Theatre L’Homme Dieu: Hit Musical Tackles Glensheen Murder Mystery

Theatre L’Homme Dieu: Hit Musical Tackles Glensheen Murder Mystery

Minnesota Historical Society: Mill City Museum – Minneapolis, MN

Minnesota Historical Society: Mill City Museum – Minneapolis, MN

The Minnesota Historical Society opened Mill City Museum in 2003.

Mill City Museum was built within the ruins of the Washburn A Mill, the flagship mill of the Washburn-Crosby Co. (later General Mills). It was the largest and most technologically advanced flour mill in the world when it was completed in 1880.

Millers at the Washburn mills in the 1870s perfected a new process for milling, a revolution that made fine wheat flour available to the masses for the first time. Soon thereafter Minneapolis became the flour milling capital of the world, a title it held from 1880 to 1930.

Plan Your Visit

Mill City Museum is an architectural showpiece, rising eight stories within the limestone ruins of the Washburn A Mill — a National Historic Landmark and once the largest flour mill in the world.


The Washburn A Mill was designed in the late 1800s by Austrian engineer William de la Barre. After its completion in 1880, it was declared the world’s largest flour mill. It operated for 85 years, expanding into a complex of over a dozen buildings and surviving a 1928 fire. The mill shut down in 1965, and the abandoned mill was gutted by another fire in 1991.

In the mid 1990s the city of Minneapolis cleaned up the rubble and stabilized the mill’s charred walls. Shortly thereafter the Minnesota Historical Society announced its intention to construct a milling museum and education center within the ruins.

Faced with how to preserve the ruins of this historically significant site while building a modern museum, MNHS turned to Thomas Meyer, principal of Minneapolis architectural firm Meyer, Scherer & Rockcastle, Ltd. (MSR). Meyer developed a concept that melded the historic integrity of the mill structures with modern components. Construction began in March 2001, and the museum opened to the public in September 2003.

Meyer’s design left intact many features of the original mill, including flour bins, milling machinery, the engine house, rail corridor, and a wheat house. A glass curtain wall facing the Ruin Courtyard has etchings from an 1898 building cross section showing the location of the milling machinery. With multiple entries on two levels, the museum functions as a porous link between downtown Minneapolis and the Mississippi River.

Mill City Museum has won numerous awards, including the AIA Honor Award for Architecture, AIA Minnesota Honor Award.


Woven throughout Mill City Museum and its exhibits are unique works by the local and regional artists:


Two large colored glass art installations crossed with steel.

Between Now and Then, Minnesota

JoAnn Verburg, St. Paul, Minnesota

St. Anthony Falls, long considered a sacred place, is a the only waterfall on the Mississippi River. The Twin Cities were created here as the result of a great collage of forces: the spiritual regard for this location on the part of the Dakota and Ojibwe people, the power and energy of falling water, the strength and intelligence of immigrants, new possibilities of movement via the railroad, discoveries in the technology of milling, innovations in growing wheat, giant expanses of open fields, and long summer days of sunshine. This collage is made of glass, photographs, steel, and cement, and measures 14 feet tall by 25 feet wide. As you view this artwork, you stand where trains used to pass through the building. This artwork invites you to look out through images of wheat, water, tree, and sky, and from this sacred and historic location, contemplate the ever-changing present we are creating together.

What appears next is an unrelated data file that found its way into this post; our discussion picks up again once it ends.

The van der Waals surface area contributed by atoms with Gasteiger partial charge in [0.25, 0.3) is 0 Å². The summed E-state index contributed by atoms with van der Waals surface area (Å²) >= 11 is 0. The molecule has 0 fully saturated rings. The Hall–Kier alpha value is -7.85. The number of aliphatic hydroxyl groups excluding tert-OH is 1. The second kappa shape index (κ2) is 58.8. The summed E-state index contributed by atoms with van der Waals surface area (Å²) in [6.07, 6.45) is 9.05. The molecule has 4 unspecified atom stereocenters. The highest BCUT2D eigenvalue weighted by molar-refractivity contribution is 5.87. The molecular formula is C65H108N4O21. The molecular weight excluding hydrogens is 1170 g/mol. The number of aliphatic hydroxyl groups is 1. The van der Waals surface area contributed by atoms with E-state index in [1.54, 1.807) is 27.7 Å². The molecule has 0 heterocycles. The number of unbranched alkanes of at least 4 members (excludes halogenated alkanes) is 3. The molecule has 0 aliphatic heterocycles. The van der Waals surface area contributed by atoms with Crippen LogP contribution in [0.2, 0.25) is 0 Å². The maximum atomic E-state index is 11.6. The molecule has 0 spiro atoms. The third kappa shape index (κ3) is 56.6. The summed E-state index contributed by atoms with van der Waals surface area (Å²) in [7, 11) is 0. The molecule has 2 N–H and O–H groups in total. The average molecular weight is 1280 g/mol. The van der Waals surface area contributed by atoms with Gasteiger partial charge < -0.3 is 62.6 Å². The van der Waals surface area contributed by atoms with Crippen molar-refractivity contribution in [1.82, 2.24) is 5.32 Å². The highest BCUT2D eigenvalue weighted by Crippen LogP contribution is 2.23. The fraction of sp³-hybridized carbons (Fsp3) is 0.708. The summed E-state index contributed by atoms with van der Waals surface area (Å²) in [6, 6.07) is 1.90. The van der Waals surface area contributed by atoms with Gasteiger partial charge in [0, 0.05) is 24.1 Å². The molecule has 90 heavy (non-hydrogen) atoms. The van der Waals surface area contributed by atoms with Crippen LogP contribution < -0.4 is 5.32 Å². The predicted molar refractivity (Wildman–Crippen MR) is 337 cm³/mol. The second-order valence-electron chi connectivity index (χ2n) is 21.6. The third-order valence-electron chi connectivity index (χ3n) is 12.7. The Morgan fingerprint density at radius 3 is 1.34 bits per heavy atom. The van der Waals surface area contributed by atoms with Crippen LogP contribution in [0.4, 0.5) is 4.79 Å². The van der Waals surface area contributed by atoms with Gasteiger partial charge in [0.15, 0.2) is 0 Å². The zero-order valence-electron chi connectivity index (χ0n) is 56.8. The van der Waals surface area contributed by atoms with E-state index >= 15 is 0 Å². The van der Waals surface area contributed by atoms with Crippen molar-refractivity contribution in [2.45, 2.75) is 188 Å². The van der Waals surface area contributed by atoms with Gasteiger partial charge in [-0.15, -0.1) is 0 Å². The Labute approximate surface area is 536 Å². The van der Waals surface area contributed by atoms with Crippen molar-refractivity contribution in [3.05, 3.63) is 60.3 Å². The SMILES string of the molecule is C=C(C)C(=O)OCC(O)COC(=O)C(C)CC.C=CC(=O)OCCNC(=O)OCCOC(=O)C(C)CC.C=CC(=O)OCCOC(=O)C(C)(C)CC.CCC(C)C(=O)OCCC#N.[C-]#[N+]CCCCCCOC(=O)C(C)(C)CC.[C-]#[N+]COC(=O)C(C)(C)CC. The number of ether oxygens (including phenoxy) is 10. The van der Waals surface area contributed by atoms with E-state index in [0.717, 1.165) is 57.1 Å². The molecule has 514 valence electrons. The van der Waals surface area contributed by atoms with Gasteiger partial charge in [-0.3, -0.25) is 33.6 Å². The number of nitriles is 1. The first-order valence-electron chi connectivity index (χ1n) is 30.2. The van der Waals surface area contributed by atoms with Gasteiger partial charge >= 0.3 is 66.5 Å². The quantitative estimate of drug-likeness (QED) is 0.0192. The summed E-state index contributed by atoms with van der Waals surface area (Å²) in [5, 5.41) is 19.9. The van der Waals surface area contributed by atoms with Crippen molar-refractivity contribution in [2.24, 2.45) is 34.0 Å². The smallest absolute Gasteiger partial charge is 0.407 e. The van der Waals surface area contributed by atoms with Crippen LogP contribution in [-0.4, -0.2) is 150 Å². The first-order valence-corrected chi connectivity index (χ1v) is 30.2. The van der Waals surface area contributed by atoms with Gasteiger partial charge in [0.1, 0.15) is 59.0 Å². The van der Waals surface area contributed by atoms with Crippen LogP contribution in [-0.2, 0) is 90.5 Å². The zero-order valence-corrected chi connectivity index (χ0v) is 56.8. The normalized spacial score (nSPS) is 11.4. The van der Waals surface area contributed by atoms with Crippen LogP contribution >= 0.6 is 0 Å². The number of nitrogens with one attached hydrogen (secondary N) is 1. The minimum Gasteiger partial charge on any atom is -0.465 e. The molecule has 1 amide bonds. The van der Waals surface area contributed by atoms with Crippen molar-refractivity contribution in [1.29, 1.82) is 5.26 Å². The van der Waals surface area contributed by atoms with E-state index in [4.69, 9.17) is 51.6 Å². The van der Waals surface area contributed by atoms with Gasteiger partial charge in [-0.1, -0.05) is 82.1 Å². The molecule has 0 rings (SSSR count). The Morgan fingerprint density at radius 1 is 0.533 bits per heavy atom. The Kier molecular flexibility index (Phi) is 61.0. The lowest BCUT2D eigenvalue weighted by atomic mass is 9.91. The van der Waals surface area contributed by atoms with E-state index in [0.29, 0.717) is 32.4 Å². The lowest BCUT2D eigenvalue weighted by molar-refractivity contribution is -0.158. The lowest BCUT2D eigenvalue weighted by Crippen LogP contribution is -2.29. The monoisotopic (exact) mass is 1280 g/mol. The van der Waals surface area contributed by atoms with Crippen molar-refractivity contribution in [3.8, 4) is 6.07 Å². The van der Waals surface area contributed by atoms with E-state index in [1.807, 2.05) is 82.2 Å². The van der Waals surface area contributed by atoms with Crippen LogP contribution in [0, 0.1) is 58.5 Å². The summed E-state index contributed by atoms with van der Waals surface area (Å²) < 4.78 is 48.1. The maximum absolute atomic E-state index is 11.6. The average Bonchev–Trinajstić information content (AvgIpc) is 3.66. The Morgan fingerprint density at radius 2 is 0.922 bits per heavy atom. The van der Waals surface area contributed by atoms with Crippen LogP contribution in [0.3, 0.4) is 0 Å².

Backdrop showing field of wheat and sky.

Panoramic image of a wheat field and sky

Tom Maakestad, Marine-on-St Croix, Minnesota

Landscape artist Tom Maakestad painted this image to serve as the backdrop for a late-19th-century traction engine, a major fixture in the Harvesting Wheat exhibit. Maakestad’s original artwork was reproduced on a larger scale (10 feet by 20 feet) to create a context for the traction engine and suggest the vastness of the wheat-growing fields in Minnesota.


A large-scale model of a Bisquick box with a stack of model pancakes.

Bisquick box and pancakes

Kim Lawler, St. Paul, Minnesota

For the Promoting Mill Products exhibit, scenic painter and muralist Kim Lawler produced a 15-foot, freestanding Bisquick Box with an image of the packaging as seen in 1931 on one side and 1981 on the opposite side. Visitors are invited to step inside the box to experience signature advertising campaigns from the past and present through TV and radio commercials. Lawler also produced a 6-foot-wide stack of pancakes for a hands-on activity area where children are encouraged to design their own mill product packaging.


Wheat emporium sculpture with four large columns inscribed with text.

Wheat Emporium

Kim Lawler, St. Paul, Minnesota